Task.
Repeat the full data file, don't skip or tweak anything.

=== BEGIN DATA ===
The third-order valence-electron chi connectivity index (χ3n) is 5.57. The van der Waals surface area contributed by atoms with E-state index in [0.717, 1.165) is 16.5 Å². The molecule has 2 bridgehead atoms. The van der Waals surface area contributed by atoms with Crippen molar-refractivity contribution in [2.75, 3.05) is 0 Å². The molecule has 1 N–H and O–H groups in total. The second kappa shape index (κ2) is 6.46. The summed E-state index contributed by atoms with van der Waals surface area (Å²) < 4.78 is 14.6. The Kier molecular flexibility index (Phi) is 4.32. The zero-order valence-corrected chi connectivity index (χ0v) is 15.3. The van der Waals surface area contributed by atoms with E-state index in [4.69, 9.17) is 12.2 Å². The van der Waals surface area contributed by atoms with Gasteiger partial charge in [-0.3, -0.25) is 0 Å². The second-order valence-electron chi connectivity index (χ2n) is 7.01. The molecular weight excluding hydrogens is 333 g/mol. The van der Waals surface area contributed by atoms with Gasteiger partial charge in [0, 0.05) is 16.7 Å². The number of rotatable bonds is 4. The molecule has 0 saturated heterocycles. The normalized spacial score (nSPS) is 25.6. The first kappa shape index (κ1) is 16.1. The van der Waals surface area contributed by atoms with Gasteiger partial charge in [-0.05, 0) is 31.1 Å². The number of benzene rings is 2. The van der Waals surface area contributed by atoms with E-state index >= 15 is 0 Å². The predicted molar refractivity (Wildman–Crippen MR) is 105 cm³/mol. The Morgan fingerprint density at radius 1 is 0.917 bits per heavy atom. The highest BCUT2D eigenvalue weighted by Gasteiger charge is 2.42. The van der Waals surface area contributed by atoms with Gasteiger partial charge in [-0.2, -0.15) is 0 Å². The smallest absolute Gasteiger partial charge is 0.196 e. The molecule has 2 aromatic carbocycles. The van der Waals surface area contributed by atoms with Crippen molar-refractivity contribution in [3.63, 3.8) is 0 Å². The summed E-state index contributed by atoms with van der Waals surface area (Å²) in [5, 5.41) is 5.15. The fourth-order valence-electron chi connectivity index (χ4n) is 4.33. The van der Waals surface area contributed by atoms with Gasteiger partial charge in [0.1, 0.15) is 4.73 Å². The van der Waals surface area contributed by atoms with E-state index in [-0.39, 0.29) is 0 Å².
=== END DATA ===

The third-order valence-electron chi connectivity index (χ3n) is 5.57. The van der Waals surface area contributed by atoms with E-state index in [0.717, 1.165) is 16.5 Å². The molecule has 2 bridgehead atoms. The van der Waals surface area contributed by atoms with Crippen molar-refractivity contribution in [2.75, 3.05) is 0 Å². The molecule has 1 N–H and O–H groups in total. The second kappa shape index (κ2) is 6.46. The summed E-state index contributed by atoms with van der Waals surface area (Å²) < 4.78 is 14.6. The Kier molecular flexibility index (Phi) is 4.32. The zero-order valence-corrected chi connectivity index (χ0v) is 15.3. The van der Waals surface area contributed by atoms with E-state index in [4.69, 9.17) is 12.2 Å². The van der Waals surface area contributed by atoms with Gasteiger partial charge in [-0.3, -0.25) is 0 Å². The second-order valence-electron chi connectivity index (χ2n) is 7.01. The molecular weight excluding hydrogens is 333 g/mol. The van der Waals surface area contributed by atoms with Gasteiger partial charge in [0, 0.05) is 16.7 Å². The number of rotatable bonds is 4. The molecule has 0 saturated heterocycles. The normalized spacial score (nSPS) is 25.6. The first kappa shape index (κ1) is 16.1. The van der Waals surface area contributed by atoms with Gasteiger partial charge in [-0.05, 0) is 31.1 Å². The number of benzene rings is 2. The van der Waals surface area contributed by atoms with E-state index >= 15 is 0 Å². The predicted molar refractivity (Wildman–Crippen MR) is 105 cm³/mol. The Morgan fingerprint density at radius 1 is 0.917 bits per heavy atom. The highest BCUT2D eigenvalue weighted by Gasteiger charge is 2.42. The van der Waals surface area contributed by atoms with Gasteiger partial charge in [-0.2, -0.15) is 0 Å². The smallest absolute Gasteiger partial charge is 0.196 e. The molecule has 2 aromatic carbocycles. The van der Waals surface area contributed by atoms with Crippen molar-refractivity contribution in [3.63, 3.8) is 0 Å². The summed E-state index contributed by atoms with van der Waals surface area (Å²) in [5, 5.41) is 5.15. The fourth-order valence-electron chi connectivity index (χ4n) is 4.33. The van der Waals surface area contributed by atoms with Gasteiger partial charge in [0.1, 0.15) is 4.73 Å². The van der Waals surface area contributed by atoms with E-state index in [-0.39, 0.29) is 0 Å².